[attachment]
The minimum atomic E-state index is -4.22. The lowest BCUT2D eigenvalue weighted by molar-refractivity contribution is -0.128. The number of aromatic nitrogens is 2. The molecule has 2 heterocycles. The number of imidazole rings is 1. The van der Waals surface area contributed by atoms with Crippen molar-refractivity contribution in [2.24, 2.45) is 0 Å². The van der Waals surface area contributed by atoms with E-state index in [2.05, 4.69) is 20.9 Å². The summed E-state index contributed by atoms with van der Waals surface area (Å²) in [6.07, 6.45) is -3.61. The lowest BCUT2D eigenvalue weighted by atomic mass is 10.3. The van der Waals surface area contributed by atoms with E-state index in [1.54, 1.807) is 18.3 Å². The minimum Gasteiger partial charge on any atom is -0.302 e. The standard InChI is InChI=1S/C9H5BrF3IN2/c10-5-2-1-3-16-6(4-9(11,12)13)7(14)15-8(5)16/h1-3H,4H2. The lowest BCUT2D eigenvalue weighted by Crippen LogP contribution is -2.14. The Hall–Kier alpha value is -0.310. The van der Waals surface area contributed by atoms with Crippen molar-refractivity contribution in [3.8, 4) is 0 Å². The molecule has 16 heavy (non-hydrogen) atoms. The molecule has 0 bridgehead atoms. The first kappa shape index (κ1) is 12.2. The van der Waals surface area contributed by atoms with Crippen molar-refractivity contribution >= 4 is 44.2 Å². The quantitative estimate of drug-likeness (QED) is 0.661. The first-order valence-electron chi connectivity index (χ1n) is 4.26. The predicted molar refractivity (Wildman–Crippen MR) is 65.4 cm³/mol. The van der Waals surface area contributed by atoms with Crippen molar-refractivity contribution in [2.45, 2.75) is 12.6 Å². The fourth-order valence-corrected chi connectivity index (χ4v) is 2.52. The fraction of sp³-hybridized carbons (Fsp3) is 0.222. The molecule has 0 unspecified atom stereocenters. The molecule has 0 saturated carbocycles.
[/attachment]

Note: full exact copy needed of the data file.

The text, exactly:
The minimum atomic E-state index is -4.22. The lowest BCUT2D eigenvalue weighted by molar-refractivity contribution is -0.128. The number of aromatic nitrogens is 2. The molecule has 2 heterocycles. The number of imidazole rings is 1. The van der Waals surface area contributed by atoms with Crippen molar-refractivity contribution in [2.24, 2.45) is 0 Å². The van der Waals surface area contributed by atoms with E-state index in [2.05, 4.69) is 20.9 Å². The summed E-state index contributed by atoms with van der Waals surface area (Å²) in [6.07, 6.45) is -3.61. The lowest BCUT2D eigenvalue weighted by atomic mass is 10.3. The van der Waals surface area contributed by atoms with E-state index in [1.54, 1.807) is 18.3 Å². The minimum Gasteiger partial charge on any atom is -0.302 e. The standard InChI is InChI=1S/C9H5BrF3IN2/c10-5-2-1-3-16-6(4-9(11,12)13)7(14)15-8(5)16/h1-3H,4H2. The lowest BCUT2D eigenvalue weighted by Crippen LogP contribution is -2.14. The Hall–Kier alpha value is -0.310. The van der Waals surface area contributed by atoms with Crippen molar-refractivity contribution in [3.8, 4) is 0 Å². The molecule has 16 heavy (non-hydrogen) atoms. The molecule has 0 bridgehead atoms. The first kappa shape index (κ1) is 12.2. The van der Waals surface area contributed by atoms with Crippen molar-refractivity contribution >= 4 is 44.2 Å². The quantitative estimate of drug-likeness (QED) is 0.661. The first-order valence-electron chi connectivity index (χ1n) is 4.26. The predicted molar refractivity (Wildman–Crippen MR) is 65.4 cm³/mol. The van der Waals surface area contributed by atoms with Crippen molar-refractivity contribution in [2.45, 2.75) is 12.6 Å². The fourth-order valence-corrected chi connectivity index (χ4v) is 2.52. The fraction of sp³-hybridized carbons (Fsp3) is 0.222. The molecule has 0 unspecified atom stereocenters. The molecule has 0 saturated carbocycles.